Trevor’s Travels: An enlightening stop in the historic city of Bratislava, the capital of Slovakia

First, I have to confess to a certain ignorance with my European knowledge.

I always thought that Czechoslovakia was one country until the European Union carved out the Czech Republic from the other bit. Then, if you had asked me what Bratislava was, I would probably have said that it was some country somewhere.

Actually, Czechoslovakia was a nation from October 1918 to Jan. 1, 1993, when it was separated into two independent countries, the Czech Republic and Slovakia, and Slovakia’s capital is the city of Bratislava.

Furthermore, the two parts don’t like to be thought of as one and fiercely defend their two identities.
My visit to Bratislava was insufficient to let me dwell much more on the personalities of the two places, but I bet in true European fashion they tell jokes about each other and have stereotypes of various characteristics.

Before the advent of political correctness in the U.S., we used to do the same thing here, and Europeans still do tell such jokes and without the slightest embarrassment.

Recently, we left Vienna on a very smart and modern bus — I have to say I always feel safer in a conveyance either large or small if seat belts are provided — and made our way across flat, rich countryside filled with wind farms.

Our eventual destination was Budapest, but as we were traveling along not far from the Danube it seemed obvious to make a stop in Bratislava, which also sits alongside this big waterway. It’s just 35 miles from Vienna and it didn’t take long.

Bratislava is a mix of industrial plants and blocks of workers’ flats. Some of these have been painted bright colors, but they still have a tall, chilling look about them.

Eventually, the bus came to a halt and we walked the short distance to the hotel, which overlooked the beautiful blue Danube. Sadly, its romantic color was not in evidence that day; perhaps it was the season or more likely it was the winter runoff that gave it a brown tinge.

The rooms were not quite ready and since it was only to be a short wait, we went into the bar for a coffee. Immediately, we were brought back 30 years with the strong smell of tobacco smoke. Obviously, Slovakia has not embraced the trend of banning the activity in public spaces. One forgets how intrusive it is.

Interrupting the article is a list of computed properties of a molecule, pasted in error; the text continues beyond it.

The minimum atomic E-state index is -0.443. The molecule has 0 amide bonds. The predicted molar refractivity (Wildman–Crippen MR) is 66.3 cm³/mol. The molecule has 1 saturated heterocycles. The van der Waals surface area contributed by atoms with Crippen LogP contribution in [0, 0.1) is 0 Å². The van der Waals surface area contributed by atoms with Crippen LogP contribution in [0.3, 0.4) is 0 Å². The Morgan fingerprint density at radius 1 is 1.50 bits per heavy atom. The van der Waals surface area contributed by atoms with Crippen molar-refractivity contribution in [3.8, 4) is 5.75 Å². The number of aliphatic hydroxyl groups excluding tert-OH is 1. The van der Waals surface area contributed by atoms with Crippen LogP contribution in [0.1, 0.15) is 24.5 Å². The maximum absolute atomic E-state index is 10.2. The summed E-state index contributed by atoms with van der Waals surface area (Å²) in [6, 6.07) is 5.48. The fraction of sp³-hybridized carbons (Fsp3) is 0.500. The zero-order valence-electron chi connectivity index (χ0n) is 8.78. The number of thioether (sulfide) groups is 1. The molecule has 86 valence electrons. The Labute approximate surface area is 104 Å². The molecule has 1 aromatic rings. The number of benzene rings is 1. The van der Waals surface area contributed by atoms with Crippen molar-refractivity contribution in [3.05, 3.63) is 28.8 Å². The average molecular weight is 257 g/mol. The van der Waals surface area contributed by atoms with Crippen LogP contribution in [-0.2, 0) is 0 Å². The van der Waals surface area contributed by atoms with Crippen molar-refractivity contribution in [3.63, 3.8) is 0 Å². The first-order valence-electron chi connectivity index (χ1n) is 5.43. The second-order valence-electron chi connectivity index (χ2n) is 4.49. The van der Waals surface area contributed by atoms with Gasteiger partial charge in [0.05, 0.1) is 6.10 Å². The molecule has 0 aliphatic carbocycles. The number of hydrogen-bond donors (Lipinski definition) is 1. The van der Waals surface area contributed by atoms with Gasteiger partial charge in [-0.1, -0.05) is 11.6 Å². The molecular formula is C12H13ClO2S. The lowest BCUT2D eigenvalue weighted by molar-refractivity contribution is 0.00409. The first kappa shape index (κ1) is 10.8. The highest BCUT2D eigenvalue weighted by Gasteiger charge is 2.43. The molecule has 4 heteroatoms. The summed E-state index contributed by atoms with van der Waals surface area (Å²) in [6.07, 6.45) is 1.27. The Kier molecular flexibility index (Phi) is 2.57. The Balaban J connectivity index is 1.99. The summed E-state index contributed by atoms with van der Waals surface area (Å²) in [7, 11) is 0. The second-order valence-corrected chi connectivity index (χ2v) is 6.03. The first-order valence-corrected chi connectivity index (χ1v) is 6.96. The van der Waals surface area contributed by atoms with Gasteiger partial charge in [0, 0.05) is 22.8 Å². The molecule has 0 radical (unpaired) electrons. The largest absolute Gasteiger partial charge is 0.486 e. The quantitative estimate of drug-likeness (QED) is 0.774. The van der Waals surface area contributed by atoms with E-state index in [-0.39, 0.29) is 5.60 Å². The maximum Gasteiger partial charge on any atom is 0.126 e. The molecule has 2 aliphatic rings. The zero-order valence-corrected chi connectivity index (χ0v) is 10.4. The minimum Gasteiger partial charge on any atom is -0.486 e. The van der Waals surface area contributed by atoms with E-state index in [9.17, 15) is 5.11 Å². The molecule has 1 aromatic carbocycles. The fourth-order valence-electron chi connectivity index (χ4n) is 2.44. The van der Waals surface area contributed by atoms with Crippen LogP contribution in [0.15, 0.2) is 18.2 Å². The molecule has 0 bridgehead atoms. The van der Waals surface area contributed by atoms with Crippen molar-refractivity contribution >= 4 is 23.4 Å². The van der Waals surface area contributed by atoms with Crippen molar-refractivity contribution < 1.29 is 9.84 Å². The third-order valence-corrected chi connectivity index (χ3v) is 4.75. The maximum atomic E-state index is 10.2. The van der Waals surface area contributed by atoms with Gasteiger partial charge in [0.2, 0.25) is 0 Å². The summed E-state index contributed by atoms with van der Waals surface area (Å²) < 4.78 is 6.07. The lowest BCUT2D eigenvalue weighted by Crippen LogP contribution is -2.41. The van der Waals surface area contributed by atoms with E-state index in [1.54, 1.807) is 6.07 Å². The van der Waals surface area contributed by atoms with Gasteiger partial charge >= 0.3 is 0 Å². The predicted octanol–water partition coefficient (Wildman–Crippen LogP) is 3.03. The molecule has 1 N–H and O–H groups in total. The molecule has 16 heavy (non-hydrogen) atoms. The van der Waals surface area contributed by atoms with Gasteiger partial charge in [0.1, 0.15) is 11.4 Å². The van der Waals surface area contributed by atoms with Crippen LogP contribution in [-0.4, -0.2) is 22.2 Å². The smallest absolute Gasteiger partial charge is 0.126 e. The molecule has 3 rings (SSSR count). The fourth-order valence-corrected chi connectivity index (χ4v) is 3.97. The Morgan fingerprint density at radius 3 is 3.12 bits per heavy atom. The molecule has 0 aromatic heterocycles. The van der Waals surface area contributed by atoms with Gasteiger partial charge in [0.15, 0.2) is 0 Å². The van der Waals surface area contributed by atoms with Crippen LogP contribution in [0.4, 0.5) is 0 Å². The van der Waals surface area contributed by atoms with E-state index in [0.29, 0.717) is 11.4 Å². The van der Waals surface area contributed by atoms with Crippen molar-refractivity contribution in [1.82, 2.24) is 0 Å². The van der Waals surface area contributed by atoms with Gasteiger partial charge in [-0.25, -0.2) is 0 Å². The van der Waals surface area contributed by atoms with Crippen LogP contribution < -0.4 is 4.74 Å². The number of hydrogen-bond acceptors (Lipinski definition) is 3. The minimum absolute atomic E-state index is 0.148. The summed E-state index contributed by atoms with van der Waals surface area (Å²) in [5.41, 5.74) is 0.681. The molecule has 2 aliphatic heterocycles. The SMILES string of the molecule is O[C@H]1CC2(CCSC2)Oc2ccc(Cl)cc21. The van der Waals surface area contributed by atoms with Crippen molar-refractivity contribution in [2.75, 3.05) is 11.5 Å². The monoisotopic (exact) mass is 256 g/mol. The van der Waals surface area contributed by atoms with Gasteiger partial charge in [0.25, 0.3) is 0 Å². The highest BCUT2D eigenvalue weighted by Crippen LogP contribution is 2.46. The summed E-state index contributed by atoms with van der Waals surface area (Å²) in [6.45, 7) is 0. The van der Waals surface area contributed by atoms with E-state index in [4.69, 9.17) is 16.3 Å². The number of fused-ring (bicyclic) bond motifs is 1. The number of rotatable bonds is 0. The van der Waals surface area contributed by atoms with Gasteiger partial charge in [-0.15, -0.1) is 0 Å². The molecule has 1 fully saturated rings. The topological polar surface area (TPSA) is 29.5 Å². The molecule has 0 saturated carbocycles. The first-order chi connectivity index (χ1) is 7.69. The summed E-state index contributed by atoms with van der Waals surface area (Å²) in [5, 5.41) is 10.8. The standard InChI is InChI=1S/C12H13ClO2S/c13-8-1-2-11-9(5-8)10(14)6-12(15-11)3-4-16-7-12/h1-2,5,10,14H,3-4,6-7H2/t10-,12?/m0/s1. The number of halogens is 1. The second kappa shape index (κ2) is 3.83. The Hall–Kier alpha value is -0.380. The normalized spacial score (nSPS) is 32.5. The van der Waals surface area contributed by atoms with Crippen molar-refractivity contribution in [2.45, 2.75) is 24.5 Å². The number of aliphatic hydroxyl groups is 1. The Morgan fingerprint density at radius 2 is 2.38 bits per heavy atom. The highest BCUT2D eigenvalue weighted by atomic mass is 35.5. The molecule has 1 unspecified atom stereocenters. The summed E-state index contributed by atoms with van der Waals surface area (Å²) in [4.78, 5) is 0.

Also, the center of Bratislava has an old-fashioned look. It is preserved as a living museum with ubiquitous red tiled roofs and a large castle overlooking the town.

Around the streets are several bronze statues, some of which are decidedly whimsical. I particularly liked “Cumil,” who is a little fellow emerging from a manhole cover — he always draws a crowd with their cameras and smartphones ready.

We looked into a large church where there was a long line of supplicants to enter the confessionals. I had to wonder what these oldish, stalwart citizens could possibly have to confess in their quiet middle European lives — perhaps excessive smoking?

St. Martin’s Cathedral beckoned us and we managed a half hour before we were told that it was about to close. It was silent and majestic, and as usual I was struck by the number of people who had worshiped here over the centuries and during some very difficult times.

Slovakia was once part of the Soviet bloc; there is no evidence of that presence and so I imagine that such memories are not good ones. Before that, it was overrun by Nazis, so in the last century alone there have been some nasty things going on.

At least I now know about the city and the lower half of Czechoslovakia, and I shall not wallow in my ignorance of this region any longer.

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